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A Note From Director Joel Edgerton
I first met Garrard Conley at a Brooklyn cafe on a cold afternoon in February 2017. Since that first day, the goal of this film has always been to bring raise awareness about the harmful effects of conversion therapy and to give Garrard's personal story its true justice on screen.

As a child, my greatest fears and foundations for my early nightmares was any situation that took away my freedom: War, prison, cults, alien abduction or being separated from my parents. These prospects also became the foundation for my simple prayers as a young boy introduced to Catholicism.

As a film watcher and maker, these stories still strike their chord in me. That fear of loss of freedom was the thing that drew me to Boy Erased when my producer Kerry Kohansky-Roberts suggested I read it. And sure enough, it was all there - but there was something more. That something more made me want to take on Garrard's story and bring it to the screen.

His story of injustice, this memoir that laid out the catalogued his loss of freedom, the judgments he faced, and his struggle for acceptance was infused with so much love, the pain that came from deep love, and a great confusion. The very real life drama that exists when people's agendas are completely opposed and confused. And, yet, among it all an incredible predicament lay at its center... no-one who opposed Garrard was trying to be a bad person. Everyone believed they were doing the right thing.

So, driven to visualize Garrard's story I tasked myself with honoring it truthfully. I was determined to take into consideration every characters position and beliefs. No painting people as villains where they were not. It felt too easy and dishonest. No doubt, given the events framed in Boy Erased certain days were going to be difficult and emotional for cast and crew but it was important for us to stay in the space of honesty and its truth. The journey would be worth it because, ultimately, Garrard's real life story landed in a place of hope. Foremost was his own evolution and drive to forge his own identity and future, despite opposition... and as a result, those around him were forced to face an evolution in a positive direction. He in his own right has converted opinion.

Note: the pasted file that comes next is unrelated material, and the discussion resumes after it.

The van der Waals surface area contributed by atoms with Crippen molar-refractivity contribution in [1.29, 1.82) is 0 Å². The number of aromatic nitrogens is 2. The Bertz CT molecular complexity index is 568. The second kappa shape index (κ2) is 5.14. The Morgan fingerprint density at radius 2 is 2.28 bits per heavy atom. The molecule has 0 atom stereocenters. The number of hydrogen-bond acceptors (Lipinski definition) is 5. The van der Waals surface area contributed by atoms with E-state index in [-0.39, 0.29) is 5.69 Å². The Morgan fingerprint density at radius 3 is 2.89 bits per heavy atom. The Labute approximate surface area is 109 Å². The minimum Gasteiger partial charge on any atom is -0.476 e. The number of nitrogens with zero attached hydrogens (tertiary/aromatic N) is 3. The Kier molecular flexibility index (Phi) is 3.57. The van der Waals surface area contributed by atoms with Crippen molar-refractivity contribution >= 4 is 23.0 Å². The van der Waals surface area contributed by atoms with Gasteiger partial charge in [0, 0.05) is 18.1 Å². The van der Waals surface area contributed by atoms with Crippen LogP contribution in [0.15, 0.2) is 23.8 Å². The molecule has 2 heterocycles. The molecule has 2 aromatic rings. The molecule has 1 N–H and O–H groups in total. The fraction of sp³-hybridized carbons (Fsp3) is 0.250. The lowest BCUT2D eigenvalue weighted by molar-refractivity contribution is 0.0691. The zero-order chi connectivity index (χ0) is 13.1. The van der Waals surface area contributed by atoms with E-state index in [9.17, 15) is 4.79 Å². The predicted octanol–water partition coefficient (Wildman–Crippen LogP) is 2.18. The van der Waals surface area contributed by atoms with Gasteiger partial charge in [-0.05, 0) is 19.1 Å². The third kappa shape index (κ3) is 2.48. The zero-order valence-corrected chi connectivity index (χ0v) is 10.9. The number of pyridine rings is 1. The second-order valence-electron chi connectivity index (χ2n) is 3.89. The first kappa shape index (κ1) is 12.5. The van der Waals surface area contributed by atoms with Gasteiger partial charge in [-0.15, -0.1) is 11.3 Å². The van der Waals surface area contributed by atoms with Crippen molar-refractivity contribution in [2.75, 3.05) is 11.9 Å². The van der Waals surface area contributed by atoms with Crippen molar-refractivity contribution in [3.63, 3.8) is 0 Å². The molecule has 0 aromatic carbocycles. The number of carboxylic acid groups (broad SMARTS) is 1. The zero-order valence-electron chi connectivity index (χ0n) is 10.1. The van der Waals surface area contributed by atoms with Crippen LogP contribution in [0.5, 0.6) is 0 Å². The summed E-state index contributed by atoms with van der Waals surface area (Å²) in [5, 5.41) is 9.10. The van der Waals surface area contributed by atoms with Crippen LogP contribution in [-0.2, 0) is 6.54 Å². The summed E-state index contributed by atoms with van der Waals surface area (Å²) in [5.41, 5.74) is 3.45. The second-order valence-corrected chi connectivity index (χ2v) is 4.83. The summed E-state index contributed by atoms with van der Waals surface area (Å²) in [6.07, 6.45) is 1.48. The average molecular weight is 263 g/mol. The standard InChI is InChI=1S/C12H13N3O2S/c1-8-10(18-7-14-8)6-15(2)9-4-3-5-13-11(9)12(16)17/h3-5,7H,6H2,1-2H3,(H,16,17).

As part of my early interior world as mentioned above, it made sense that One Flew Over the Cuckoos Nest became one of my favorite films. Interesting to note that while the film was made in '75, the book was written in 62, five years before the banning of lobotomies in the United States. That novel, like Garrard's memoir was shining a light on questionable practices. We have made the film at a time when the unsanctioned practice of conversion therapy still exists across the country.

If we do our job with this movie, we have the chance to create a bigger discussion about something that needs awareness. Conversion therapy, in general, takes many different forms. It's in hundreds of different countries. There are many different iterations of it. Some of them are religious-based, some secular. Some of them combine psychotherapy. The one constant in all of this is that conversion therapy is incredibly harmful.

But like all prison stories and institution films, at its core, it is about the desire to be free. For freedom itself in all forms is about acceptance. It's not just for those that have been exposed to conversion therapy in their life but also their families. I hope that this message really resonates with parents who are dealing with their own problems of acceptance towards their children. Sexuality is not a choice or something that can be fixed or learned, fortunately acceptance is something that can.

This process has taught me so much about loving others and in turn about myself. It brought me in contact with the most incredible amount of passionate, open-minded and loving people. It has opened my eyes and heart to different worlds that I didn't know existed. It made me reevaluate my sense of faith and reinforced my commitment to acceptance. As audiences watch Boy Erased, I hope they can physically feel how much passion went into this project. That even though we may be different from one another, the one intrinsic human emotion we share is love. Love will always prevail, love will always win and that is what this film is all about.

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